Before he took office as president, Shimon Peres celebrated his birthday on August 16.

After he became president, he decided his birthday was August 2.

That date now appears on the Knesset website, Wikipedia, A n s w e r s . C o m Famouswhy.com and a host of other websites. Astro Data Bank still goes with August 16 while Wilson’s Almanac and Zionism&Israel list August 21 as his birthday.

The Foreign Ministry website, which has biographies of all the presidents of Israel plays it safe, and just gives the years of their births, and not the actual dates.

Despite the fact that many official websites list his birthday as August 2, he decided to delay the celebration by two weeks, and his office put out an announcement on Monday, stating that his 88th birthday was on August 16.

Accordingly, when he met on Tuesday morning with Gen. Chen Bingde, the chief of General Staff of the Chinese army, Bingde and almost every member of his delegation in their individual introductions to Peres wished him a happy birthday.

Before that meeting Peres met privately with Israel’s Chief of General Staff Lt. Gen. Benny Gantz, who not only updated him on Israel’s security situation but also presented him with a surprise gift, a 1953 photograph of the General Staff at a meeting with Israel’s second president Yitzhak Ben-Zvi.

Peres, who was then director-general of the Defense Ministry, is also in the photograph standing alongside David Ben-Gurion, the prime minister and defense minister. Gantz added a much more recent photograph of Peres taken in his current capacity with Gantz and members of the Egoz unit during the president’s visit to the Northern Command last March.

Peres was extremely moved to receive both photographs, which had been taken 58 years apart. Gantz, who is 52, commented that he had not even been born when the first photograph was taken, which was indicative of the many years Peres has spent in service to the state.

Despite the more upbeat than usual atmosphere Peres had already received birthday greetings for August 16 well before the date from Steny Hoyer, the Democratic Whip of the US House of Representatives, who last week brought a Congressional delegation to the President’s Residence, wished him happy birthday and made a point of mentioning the birthday was on August 16.

According to the president’s schedule, his birthday was festively celebrated on Tuesday night in conjunction with the 110th anniversary celebrations of Kfar Tavor, where a choir of 100 children had been assembled to sing happy birthday to him and to present him with a cake.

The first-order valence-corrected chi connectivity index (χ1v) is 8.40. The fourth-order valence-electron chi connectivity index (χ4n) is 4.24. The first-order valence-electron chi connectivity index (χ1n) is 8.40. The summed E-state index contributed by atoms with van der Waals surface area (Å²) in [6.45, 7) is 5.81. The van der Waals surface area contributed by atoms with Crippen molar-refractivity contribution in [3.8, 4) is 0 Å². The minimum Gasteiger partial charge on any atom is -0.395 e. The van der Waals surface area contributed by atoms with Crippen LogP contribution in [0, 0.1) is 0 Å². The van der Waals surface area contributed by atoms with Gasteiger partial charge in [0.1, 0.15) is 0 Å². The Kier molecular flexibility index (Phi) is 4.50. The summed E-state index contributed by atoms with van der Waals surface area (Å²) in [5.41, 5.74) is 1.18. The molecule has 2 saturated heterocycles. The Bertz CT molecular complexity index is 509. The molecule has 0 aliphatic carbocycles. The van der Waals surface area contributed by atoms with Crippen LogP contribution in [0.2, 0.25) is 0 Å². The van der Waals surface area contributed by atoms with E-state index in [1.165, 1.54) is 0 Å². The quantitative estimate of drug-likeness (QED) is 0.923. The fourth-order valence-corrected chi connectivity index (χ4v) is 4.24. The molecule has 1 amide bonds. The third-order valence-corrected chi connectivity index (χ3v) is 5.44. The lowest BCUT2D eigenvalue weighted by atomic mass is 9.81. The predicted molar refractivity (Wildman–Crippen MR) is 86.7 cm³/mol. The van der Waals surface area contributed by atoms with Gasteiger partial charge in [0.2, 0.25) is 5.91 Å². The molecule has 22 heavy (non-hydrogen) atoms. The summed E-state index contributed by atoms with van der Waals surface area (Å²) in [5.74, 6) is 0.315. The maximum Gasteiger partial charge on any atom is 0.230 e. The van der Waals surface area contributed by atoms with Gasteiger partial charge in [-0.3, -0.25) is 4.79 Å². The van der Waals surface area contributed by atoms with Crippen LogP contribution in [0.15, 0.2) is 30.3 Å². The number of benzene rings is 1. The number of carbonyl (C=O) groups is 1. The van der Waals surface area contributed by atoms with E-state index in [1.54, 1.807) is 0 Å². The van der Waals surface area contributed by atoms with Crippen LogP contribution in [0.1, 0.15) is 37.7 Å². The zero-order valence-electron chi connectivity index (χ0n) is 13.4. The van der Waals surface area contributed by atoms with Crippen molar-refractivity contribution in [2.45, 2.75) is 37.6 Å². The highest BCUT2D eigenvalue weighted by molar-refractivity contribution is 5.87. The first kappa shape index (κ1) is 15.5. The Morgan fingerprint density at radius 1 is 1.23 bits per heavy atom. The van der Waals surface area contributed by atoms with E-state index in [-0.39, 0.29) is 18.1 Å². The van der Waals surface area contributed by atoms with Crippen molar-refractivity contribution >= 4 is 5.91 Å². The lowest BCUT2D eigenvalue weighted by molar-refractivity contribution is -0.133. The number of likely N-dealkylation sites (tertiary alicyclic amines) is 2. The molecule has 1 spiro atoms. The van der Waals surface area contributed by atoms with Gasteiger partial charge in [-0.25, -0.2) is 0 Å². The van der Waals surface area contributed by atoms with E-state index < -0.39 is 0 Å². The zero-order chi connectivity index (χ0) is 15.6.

8 is the symbol of infinity. If the President is 88, it’s double infinity, which means that like in Alfred Lord Tennyson’s The Brook, men may come and men may go, but he’ll go on forever.

There are some people who are already discussing the possibility of reversing the law related to the period in which a person can serve as president to what it had been previously.

Up until the time of Chaim Herzog, Israel’s sixth president, it was possible for a president to serve two fiveyear terms, which is what Herzog did.

When Ezer Weizman, who succeeded Herzog, was forced to step down in his seventh year, which was in fact the second year of his second term, the law was changed. As it happened, Weizman’s successor, Moshe Katsav, was also forced to leave office ahead of time – but only by a few months.

Peres, on the other hand, who was not the most popular of politicians has flourished in his current role and is recognized far and wide as Israel’s most respected statesman.

In addition, he is greatly admired abroad for his tireless efforts to make peace with the Palestinians and the surrounding Arab states.

Thus, there are many who say that for as long as he has his health and his stamina, and for as long as his mind is sound, it may be of great benefit to Israel to keep him in office for ten years instead of seven. He’s already served four years, one month and two days.

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